Elsewhere there’s a new system of aiming. By holding L2 (or left bumper on Xbox 360) you’ll enable a free aim of sorts. It locks you in position, letting you slightly alter your aim along the x axis: it’s brilliant for picking off targets without getting hit, and a must if you’re playing on harder difficulties.
It’s not all bad, then. Some sections of the game are genuinely entertaining, and mix up the usual man-following more than most FPS games try to. As is typical of most games of this ilk, however, these good ideas are overused.
There are only two bot sections, for example, but when it comes along the second time (where the hell does it even appear from?) it does kind of tar the experience a little, highlighting the lack of original ideas more than anything else.
The vehicles sections are well done too, with solid driving mechanics and the right amount of freedom. You’re directed down certain routes, but you’re given the right level of control to make you feel as though you’re in charge.
There aren’t enough missions that feel like, well, missions. It’s a greater emphasis on action, rather than elite hardcore soldiering.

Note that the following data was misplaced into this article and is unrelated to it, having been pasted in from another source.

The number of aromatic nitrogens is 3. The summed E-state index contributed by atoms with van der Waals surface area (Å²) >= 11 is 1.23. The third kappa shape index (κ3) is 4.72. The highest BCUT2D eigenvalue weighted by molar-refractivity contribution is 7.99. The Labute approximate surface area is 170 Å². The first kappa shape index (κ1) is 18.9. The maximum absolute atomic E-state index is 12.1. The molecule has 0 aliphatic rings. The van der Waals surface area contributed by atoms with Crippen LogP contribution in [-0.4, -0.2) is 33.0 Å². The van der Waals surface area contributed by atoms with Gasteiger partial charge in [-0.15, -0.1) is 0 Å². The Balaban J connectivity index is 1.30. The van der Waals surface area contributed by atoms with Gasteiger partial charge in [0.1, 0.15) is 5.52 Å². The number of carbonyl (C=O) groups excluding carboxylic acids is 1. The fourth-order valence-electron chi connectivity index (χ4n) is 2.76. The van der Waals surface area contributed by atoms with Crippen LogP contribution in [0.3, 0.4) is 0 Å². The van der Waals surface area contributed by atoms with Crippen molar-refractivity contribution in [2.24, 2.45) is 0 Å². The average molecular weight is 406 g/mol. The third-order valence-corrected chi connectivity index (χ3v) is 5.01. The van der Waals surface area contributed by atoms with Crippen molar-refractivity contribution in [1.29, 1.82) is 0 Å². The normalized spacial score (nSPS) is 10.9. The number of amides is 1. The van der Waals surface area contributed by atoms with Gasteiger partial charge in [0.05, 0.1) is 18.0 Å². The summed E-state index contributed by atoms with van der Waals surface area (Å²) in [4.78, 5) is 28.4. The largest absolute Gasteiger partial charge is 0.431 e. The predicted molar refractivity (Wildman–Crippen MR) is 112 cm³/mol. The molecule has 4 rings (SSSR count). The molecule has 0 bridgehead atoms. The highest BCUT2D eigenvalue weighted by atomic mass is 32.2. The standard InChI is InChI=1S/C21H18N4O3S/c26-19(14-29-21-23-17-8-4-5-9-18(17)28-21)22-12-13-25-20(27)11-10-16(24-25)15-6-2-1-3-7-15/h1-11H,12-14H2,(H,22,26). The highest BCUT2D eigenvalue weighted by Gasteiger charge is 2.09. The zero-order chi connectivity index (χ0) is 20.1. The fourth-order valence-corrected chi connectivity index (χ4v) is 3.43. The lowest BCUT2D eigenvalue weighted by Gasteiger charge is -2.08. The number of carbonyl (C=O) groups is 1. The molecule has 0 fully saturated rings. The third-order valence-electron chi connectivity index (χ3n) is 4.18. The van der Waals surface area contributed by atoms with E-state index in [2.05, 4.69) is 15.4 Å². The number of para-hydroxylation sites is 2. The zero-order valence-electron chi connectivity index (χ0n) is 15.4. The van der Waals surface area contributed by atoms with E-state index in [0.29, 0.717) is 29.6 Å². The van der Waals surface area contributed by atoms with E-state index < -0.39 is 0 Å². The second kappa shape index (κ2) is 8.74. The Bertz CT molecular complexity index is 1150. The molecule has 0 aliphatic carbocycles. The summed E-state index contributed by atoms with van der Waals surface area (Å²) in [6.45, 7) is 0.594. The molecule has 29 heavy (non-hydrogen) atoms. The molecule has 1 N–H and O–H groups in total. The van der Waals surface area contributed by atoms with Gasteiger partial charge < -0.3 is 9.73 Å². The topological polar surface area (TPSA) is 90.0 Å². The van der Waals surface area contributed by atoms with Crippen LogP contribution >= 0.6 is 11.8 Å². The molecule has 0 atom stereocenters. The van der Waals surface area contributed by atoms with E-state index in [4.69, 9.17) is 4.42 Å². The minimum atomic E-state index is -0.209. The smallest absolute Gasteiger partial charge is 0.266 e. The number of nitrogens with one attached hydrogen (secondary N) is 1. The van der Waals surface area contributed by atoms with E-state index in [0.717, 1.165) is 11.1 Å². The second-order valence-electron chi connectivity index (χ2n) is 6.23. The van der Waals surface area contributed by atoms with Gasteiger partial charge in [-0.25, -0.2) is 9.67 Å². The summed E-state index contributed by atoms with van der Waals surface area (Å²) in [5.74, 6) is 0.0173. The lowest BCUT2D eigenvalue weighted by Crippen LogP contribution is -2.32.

The biggest disappointment of all is the short runtime, however. On Normal you’ll likely see the credits at around six hours and for forty quid that’s just not good enough, whether you’re planning on spending most of your time in multiplayer or not.
Scratch that, actually, the real disappointment is the way it respects the soldiers. You can plaster quotes on the heroism of warfighters all you like, but if the only way Danger Close can get us to care about its characters is through forced flashbacks then it doesn’t quite understand the possibilities of mature narrative in videogames.
Which is a shame, because the previous Medal Of Honor genuinely had moments of squad-mate camaraderie: fighting alongside your fellow soldiers, and doing what needs to be done for them, was was a constant feeling throughout, however muted it may have been.
It’s disappointing that, in an effort to chase the Call Of Duty crowd, Danger Close – or, more likely, EA – has severed the human touch that showed so much promise in its last Medal Of Honor outing.
Version Tested: PS3